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Colorado HB10-1193 – also known as the “Amazon Tax” – really upset me as I wrote about in Amazon Fires Its Affiliates in Colorado (Including Me) Because of Colorado HB 10-1193. While I discovered a partial solution via a service from a company called Viglink which I wrote about in I’m An Amazon Affiliate Again – Sort Of I’m still really annoyed with the myopia of our Colorado state representatives around this issue.
I’m also disgusted by the protectionist turn this took as our governor, many representatives, and several progressive organizations that I’ve supported called for a ban on Amazon because of the need to “level the playing field for local merchants.” When I talked to a number of folks about this, including the organizations that I had previous supported, they demonstrated that they didn’t really understand the issue, were getting confused about states rights vs. federal rights (an issue I expect we’ll see come up a lot over the next few years given our federal, state, and local government search for additional revenue wherever they can find it), and didn’t get that a protectionist attitude was actually offensive to most business people (except, presumably, those being protected by the government.)
Finally, legislation like this is completely tone deaf to both the growing impact of technology on our society as well as a huge shift in the way information based goods are bought and sold.
I’ve been told by several Colorado representatives that didn’t support this bill that there is no way this tax will be repealed, but I haven’t given up yet. I’ve enlisted my friend David Binetti to crank up another Twitter Campaign To Repeal Colorado’s Internet Tax. If you are a Colorado citizen with a twitter account, it’ll take less than a minute to tweet out this message along with delivering a physical letter to your specific representatives.
Let’s make sure our representatives know that this is a piece of legislation that should be repealed.
On March 8, 2010 Amazon fired me as an Amazon Affiliate because of Colorado HB 10-1193. I proceeded to have a dozen different conversations (email and live) with several of my state representatives, including one of the co-sponsors of the bill, and each conversation made me more incensed at the abject stupidity and lack of understanding of the dynamics surrounding the situation. Ultimately, the argument came down to one of protectionism – e.g. “we have to protect our local merchants so Amazon shouldn’t get an unfair advantage by not having to charge state tax.” I could rant about this for a while, but I’ve got better things to spend my time on at this point.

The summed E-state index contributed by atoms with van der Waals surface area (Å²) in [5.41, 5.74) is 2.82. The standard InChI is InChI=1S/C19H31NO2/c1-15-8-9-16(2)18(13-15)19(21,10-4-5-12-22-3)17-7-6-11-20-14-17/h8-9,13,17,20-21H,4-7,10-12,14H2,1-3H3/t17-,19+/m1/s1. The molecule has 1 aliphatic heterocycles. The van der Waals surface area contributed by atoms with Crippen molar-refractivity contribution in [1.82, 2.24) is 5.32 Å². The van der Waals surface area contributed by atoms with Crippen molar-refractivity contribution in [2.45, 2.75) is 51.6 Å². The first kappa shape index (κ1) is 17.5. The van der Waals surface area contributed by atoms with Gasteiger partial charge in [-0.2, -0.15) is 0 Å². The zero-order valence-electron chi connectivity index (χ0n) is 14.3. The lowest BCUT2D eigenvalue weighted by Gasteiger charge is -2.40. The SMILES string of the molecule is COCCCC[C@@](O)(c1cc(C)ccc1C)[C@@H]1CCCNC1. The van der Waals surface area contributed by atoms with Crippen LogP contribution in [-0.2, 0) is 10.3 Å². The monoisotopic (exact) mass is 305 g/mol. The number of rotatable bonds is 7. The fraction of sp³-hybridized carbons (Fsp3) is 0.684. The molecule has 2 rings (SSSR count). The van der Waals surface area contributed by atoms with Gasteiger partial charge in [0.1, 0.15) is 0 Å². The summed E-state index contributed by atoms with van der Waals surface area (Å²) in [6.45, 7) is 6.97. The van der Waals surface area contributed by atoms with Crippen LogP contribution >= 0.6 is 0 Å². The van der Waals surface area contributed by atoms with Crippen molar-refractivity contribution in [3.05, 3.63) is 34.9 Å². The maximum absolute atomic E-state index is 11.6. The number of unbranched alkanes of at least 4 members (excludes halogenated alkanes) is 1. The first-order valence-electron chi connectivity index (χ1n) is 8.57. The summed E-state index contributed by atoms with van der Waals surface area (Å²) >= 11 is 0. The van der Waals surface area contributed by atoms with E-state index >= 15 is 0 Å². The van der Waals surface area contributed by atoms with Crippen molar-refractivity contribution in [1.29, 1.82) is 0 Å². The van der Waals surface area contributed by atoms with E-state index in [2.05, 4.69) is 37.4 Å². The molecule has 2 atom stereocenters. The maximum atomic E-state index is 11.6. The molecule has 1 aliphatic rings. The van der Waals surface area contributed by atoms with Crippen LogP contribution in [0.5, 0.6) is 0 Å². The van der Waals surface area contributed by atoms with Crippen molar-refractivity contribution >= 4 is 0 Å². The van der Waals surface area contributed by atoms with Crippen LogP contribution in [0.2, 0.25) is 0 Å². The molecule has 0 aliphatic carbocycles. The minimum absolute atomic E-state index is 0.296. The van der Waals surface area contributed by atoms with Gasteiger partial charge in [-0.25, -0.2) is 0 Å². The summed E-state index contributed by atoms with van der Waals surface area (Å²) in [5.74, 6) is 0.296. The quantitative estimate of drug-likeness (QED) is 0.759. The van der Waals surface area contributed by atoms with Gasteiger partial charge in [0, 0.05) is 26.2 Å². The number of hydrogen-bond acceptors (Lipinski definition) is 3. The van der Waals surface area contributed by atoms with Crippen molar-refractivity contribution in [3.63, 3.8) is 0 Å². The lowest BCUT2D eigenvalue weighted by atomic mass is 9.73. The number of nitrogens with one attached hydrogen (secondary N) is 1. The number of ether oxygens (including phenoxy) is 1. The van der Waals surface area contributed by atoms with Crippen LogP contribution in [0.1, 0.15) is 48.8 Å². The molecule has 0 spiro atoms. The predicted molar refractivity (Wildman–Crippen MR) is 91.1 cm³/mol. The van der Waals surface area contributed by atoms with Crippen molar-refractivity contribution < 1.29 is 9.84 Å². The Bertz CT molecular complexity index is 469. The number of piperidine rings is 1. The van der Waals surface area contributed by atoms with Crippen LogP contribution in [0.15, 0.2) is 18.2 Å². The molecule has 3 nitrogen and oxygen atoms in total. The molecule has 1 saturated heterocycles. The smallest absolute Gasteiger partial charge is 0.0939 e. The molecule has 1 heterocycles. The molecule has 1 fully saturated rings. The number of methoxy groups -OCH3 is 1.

I’ve been an early Viglink user for a while. Niel Robertson, the CEO of Trada, introduced me to Viglink’s founder Oliver Roup and I agreed to be an alpha tester. While we aren’t an investor, I’m intrigued with what Viglink is doing and I’m already a big fan.
Last week I realized that all of my going forward Amazon links (and other links to merchants with an affiliate program) were getting rewritten by Viglink. As a result, on a going forward basis, I was getting Amazon affiliate revenue (via Viglink) for anyone that clicked through one of my links and bought something on Amazon.
That was cool, but I have a gillion of old links using my Amazon affiliate code that no longer works. I asked Oliver if he could rewrite all of the old links also. Here’s his response:
“We have coded this and deployed it. As a result, all your dead Amazon affiliate links will be overwritten with our affiliate code and the revenue will be credited to you. What’s more, we just created an affiliate program against ourselves – any links you have to us on your blog will automatically be affiliated and you will receive 10% of the revenue from any customers we get as a result of those links.”
Awesome! If you are a fired Amazon Affiliate in Colorado, take a look at Viglink.